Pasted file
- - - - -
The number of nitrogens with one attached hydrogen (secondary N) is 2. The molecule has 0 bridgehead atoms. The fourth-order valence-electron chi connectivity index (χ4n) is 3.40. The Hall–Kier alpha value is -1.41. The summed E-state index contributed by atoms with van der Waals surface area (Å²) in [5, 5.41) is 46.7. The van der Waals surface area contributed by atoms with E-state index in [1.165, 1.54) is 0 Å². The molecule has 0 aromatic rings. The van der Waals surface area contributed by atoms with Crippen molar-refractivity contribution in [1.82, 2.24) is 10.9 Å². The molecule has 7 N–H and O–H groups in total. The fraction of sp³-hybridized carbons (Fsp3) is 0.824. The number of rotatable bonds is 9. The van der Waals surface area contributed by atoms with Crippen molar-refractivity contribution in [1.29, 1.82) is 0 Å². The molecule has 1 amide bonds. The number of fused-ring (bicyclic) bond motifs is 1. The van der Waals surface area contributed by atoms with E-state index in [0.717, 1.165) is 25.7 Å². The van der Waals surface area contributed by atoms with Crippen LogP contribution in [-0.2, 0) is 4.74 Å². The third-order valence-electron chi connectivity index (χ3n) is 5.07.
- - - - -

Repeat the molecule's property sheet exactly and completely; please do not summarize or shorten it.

The number of nitrogens with one attached hydrogen (secondary N) is 2. The molecule has 0 bridgehead atoms. The fourth-order valence-electron chi connectivity index (χ4n) is 3.40. The Hall–Kier alpha value is -1.41. The summed E-state index contributed by atoms with van der Waals surface area (Å²) in [5, 5.41) is 46.7. The van der Waals surface area contributed by atoms with E-state index in [1.165, 1.54) is 0 Å². The molecule has 0 aromatic rings. The van der Waals surface area contributed by atoms with Crippen molar-refractivity contribution in [1.82, 2.24) is 10.9 Å². The molecule has 7 N–H and O–H groups in total. The fraction of sp³-hybridized carbons (Fsp3) is 0.824. The number of rotatable bonds is 9. The van der Waals surface area contributed by atoms with Crippen molar-refractivity contribution in [1.29, 1.82) is 0 Å². The molecule has 1 amide bonds. The number of fused-ring (bicyclic) bond motifs is 1. The van der Waals surface area contributed by atoms with E-state index in [0.717, 1.165) is 25.7 Å². The van der Waals surface area contributed by atoms with Crippen LogP contribution in [-0.2, 0) is 4.74 Å². The third-order valence-electron chi connectivity index (χ3n) is 5.07.